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Official Journal of the Italian Society of Dermatology and Sexually Transmitted Diseases
Indexed/Abstracted in: EMBASE, PubMed/MEDLINE, Science Citation Index Expanded (SciSearch), Scopus
Impact Factor 0,491
Online ISSN 1827-1820
ACNE AND ROSACEA: UPDATE IN 2009
Kennedy Carney C., Cantrell W., Elewski B. E.
Department of Dermatology, University of Alabama at Birmingham, Birmingham AL, USA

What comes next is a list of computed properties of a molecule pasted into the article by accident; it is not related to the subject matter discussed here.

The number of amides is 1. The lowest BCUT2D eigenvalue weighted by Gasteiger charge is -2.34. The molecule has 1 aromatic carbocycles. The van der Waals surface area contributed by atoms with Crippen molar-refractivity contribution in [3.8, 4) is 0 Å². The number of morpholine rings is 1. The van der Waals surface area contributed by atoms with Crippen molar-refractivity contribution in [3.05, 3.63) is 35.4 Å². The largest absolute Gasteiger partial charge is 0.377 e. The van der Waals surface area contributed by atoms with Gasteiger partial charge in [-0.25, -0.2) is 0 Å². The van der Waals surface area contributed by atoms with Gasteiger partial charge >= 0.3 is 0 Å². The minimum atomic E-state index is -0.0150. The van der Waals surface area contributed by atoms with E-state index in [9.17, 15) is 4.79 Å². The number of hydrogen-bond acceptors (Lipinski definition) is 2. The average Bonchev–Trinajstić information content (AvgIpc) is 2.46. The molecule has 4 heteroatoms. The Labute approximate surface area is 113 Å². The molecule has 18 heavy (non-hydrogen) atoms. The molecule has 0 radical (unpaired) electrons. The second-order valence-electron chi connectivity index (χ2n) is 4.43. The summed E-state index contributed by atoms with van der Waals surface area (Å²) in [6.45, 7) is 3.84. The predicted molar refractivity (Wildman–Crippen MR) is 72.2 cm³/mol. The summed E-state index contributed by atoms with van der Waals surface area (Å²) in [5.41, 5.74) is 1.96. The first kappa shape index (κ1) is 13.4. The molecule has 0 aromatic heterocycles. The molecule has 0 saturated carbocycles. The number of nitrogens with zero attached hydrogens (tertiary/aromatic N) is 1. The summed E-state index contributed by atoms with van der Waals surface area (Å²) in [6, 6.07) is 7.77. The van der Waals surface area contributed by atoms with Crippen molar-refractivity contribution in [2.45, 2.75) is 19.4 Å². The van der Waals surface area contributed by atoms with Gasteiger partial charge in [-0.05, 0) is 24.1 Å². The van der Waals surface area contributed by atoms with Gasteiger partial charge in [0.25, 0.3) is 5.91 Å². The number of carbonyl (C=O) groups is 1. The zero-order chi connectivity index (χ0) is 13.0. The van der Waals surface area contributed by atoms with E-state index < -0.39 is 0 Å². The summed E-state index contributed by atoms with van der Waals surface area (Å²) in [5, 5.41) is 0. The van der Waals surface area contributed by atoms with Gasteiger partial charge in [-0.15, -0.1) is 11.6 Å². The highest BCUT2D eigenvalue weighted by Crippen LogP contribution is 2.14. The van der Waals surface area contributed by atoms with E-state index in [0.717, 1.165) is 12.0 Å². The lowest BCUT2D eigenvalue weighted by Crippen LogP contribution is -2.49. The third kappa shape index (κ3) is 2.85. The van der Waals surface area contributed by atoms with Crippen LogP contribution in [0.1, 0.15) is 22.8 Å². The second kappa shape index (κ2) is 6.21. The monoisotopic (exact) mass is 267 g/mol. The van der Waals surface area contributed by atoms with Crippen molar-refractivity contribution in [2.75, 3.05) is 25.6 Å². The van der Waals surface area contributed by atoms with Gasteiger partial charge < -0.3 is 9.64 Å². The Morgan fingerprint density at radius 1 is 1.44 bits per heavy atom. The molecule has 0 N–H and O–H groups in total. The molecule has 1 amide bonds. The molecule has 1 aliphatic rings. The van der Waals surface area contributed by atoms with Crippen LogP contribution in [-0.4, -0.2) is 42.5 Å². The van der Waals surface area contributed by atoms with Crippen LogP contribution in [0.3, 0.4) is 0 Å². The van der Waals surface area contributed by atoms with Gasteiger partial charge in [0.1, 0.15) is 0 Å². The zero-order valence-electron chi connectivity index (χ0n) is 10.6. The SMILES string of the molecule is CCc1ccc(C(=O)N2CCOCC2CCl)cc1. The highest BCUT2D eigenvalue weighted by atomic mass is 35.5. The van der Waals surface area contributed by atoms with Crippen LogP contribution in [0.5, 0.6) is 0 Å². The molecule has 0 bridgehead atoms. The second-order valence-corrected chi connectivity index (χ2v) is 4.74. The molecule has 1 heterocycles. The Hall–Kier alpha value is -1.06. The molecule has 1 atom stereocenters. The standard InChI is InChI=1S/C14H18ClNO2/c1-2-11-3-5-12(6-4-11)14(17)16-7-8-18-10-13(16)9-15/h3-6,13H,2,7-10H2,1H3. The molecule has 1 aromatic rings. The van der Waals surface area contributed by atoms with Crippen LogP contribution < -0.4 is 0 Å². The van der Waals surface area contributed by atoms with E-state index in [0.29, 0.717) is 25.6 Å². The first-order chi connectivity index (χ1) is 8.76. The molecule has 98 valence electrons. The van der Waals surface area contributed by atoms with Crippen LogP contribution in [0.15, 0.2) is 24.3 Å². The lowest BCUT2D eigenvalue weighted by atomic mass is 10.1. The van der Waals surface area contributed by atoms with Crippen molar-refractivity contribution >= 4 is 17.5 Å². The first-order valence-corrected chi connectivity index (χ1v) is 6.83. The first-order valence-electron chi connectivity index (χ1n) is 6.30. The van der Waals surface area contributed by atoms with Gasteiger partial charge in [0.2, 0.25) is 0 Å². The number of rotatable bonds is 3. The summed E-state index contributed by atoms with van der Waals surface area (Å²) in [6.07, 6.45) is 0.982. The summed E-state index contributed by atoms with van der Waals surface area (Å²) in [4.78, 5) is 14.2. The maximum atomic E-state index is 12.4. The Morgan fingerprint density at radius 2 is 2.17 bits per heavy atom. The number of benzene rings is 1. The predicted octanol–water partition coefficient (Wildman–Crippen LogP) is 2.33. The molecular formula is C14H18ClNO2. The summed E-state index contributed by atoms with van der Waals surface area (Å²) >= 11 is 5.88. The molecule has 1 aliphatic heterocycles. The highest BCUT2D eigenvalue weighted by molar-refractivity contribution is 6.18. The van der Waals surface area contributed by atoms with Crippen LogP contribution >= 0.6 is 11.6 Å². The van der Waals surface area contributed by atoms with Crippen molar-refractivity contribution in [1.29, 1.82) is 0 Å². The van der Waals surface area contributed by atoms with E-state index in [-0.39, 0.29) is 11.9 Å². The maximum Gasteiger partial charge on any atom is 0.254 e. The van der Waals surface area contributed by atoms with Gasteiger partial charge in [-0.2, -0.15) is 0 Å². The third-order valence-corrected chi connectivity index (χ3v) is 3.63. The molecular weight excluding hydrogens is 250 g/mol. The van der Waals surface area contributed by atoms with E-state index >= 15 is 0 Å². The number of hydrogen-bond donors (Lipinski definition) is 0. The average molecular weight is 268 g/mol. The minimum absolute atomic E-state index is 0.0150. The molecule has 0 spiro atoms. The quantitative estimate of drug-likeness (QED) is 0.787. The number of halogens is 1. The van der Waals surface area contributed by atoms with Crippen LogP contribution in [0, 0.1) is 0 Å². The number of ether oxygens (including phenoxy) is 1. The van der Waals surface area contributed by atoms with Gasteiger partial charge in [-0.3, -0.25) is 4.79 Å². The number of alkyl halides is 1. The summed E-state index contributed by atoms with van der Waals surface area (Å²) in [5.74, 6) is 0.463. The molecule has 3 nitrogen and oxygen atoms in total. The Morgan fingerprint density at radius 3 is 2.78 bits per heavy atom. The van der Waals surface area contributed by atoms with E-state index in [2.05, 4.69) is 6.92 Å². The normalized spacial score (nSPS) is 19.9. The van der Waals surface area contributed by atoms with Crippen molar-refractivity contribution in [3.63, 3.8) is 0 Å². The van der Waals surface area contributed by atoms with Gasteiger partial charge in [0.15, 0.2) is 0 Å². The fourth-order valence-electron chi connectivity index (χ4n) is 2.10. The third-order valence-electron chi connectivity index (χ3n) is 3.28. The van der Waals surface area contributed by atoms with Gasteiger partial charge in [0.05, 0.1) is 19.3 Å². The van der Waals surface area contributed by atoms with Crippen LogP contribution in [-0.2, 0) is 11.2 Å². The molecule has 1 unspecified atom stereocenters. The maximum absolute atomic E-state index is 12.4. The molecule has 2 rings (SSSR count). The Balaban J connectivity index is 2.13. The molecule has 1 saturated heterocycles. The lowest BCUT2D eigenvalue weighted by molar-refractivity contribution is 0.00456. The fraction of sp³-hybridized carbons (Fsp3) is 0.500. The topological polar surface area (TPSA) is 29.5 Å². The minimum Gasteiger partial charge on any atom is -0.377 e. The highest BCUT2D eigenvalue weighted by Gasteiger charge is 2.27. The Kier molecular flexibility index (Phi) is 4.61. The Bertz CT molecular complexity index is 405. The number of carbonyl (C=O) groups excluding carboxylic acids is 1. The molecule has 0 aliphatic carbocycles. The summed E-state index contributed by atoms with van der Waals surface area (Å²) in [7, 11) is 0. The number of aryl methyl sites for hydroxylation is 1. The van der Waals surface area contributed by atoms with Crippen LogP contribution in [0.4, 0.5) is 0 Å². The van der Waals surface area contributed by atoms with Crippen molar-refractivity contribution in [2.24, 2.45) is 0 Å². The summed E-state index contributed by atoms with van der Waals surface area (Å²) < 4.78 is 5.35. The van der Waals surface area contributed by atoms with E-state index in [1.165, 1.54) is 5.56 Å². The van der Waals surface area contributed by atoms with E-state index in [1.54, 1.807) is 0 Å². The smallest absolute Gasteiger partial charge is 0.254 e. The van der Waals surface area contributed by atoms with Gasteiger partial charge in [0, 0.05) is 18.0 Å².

Rosacea is a common chronic inflammatory disorder of the facial skin characterized by periods of exacerbation, remission and possible progression. The principle subtypes include erythematotelangiectatic rosacea, papulopustular rosacea, phymatous rosacea and ocular rosacea. Although the pathogenesis is unknown, rosacea is largely recognized as an inflammatory disorder. Individual subtypes are likely a result of different pathogenic factors and respond best to different therapeutic regimens. The non-pharmacologic approach to therapy is adequate skin care, trigger avoidance and photoprotection; in addition, there are several topical, herbal, systemic and light based therapies available. Standard Food and Drug Administration (FDA) approved treatments include topical sodium sulfacetamide, metronidazole, and azelaic acid. Anti-inflammatory dose doxycycline, a controlled-release 40 mg formulation offers a non-antibiotic, anti-inflammatory treatment option. Combination of azelaic acid or topical metronidazole with anti-inflammatory doxycycline appears to have a synergistic effect. Oral isotretinoin may be effective for phymatous rosacea and treatment resistant rosacea. Light based therapies with pulsed dye laser and intense pulsed light are effective in treatment of erythema and telangiectasias. As our knowledge of rosacea and its therapeutic options expand, a multifaceted approach to treatment is warranted.